Skip to main content

2017 03 - R/V Celtic Voyager Cruise CV17013

Geophysical Exploration of the Shallow Sub-seabed (GESS)

28.03.-13.04.2017 - Irish Sea : Cork - Cork

Chief scientist: Dr. Andrew Wheeler (UCC)

Chief Seismic: Dr. Stefan Wenau

MTU Participants: Dr. Toth, Schulze, Daskevic


Detail Maps

Groups in­vol­ved

  • University College Cork (UCC)
  • iCRAG - Irish Centre for Research in Applied Geosciences 
  • Working Group Marine Technology/Environmental Research, Department of Geoscience, Bremen University (GeoB AG Spiess (MTU))


  • Sodera micro GI (Generator-Injector) Gun 2 x 0.1 L
  • Teledyne Streamer 220 m, 96 channels, single hydrophone groups
  • MaMuCS Acquisition System
  • Innomar SES 2000 (MTU)
  • Geo-Source 400 sparker seismic system (UCC)
  • SeaSPY/Explorer Magnetometer (UCC)
  • Simrad EM2040 Multibeam (UCC)

The GESS survey was a collaborative survey undertaken by researchers in iCRAG – The Irish Centre for Research in Applied Geosciences, University College Cork and the University of Bremen (Germany). The aim of the survey is to collect geophysical acoustic data in the Irish sector of the Irish Sea and the northern Celtic Sea. The data set will be primarily used to improve the knowledge on the nature and formation of recent seabed sediments that were influenced by the Irish Ice Sheet during the last glaciation and to create a 3D geological model and revise existing sub-seabed models of the seabed sediments in the Irish Sea and the northern Celtic Sea.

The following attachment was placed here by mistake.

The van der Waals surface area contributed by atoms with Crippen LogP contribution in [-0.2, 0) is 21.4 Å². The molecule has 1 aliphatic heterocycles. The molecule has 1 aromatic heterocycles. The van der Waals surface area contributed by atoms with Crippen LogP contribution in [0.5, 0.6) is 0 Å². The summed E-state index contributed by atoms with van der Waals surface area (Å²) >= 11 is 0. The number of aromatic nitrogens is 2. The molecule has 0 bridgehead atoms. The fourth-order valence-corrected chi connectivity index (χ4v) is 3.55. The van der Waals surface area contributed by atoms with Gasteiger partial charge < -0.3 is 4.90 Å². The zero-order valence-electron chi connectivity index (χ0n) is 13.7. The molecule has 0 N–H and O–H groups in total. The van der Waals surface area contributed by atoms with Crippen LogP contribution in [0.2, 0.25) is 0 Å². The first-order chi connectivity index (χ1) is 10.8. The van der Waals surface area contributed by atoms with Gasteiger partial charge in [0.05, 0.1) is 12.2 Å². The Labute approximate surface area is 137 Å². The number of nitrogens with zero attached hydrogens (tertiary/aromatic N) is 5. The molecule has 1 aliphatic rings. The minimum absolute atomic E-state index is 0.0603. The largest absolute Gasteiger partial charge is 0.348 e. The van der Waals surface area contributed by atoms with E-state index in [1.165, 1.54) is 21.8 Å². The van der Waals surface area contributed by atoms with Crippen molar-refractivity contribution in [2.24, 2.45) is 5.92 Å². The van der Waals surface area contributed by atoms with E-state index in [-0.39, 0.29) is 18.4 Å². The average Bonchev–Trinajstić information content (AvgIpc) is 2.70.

Seismic data were collected on R/V Celtic Voyager using the MTU multichannel seismic equipment. These data, along with INFOMAR multibeam echosounder data will allow for a robust evaluation for palaeoevalley systems off the south coast of Ireland. This project will target the offshore extension of the Rivers Bandon, Lee, Blackwater, Colligan, and Suir (Figure 1). These are known to contain valuable aggregate resources which will be quantified and aggregate quality assessed from samples. The offshore River Suir palaeovalley also allegedly contains pea gravel. The datasets collected will enable insights into palaeovalley development of the south coast and the geological development of these meltwater channels. As well as further our understanding of the Quaternary history of Ireland, such information provides a “geo-logic” enabling a greater understanding of, and aiding a predictive capacity for, further marine aggregate exploration.

                        Multichannel Seismic Data Examples from the cruise                                                                                        Track Chart of MCS Lines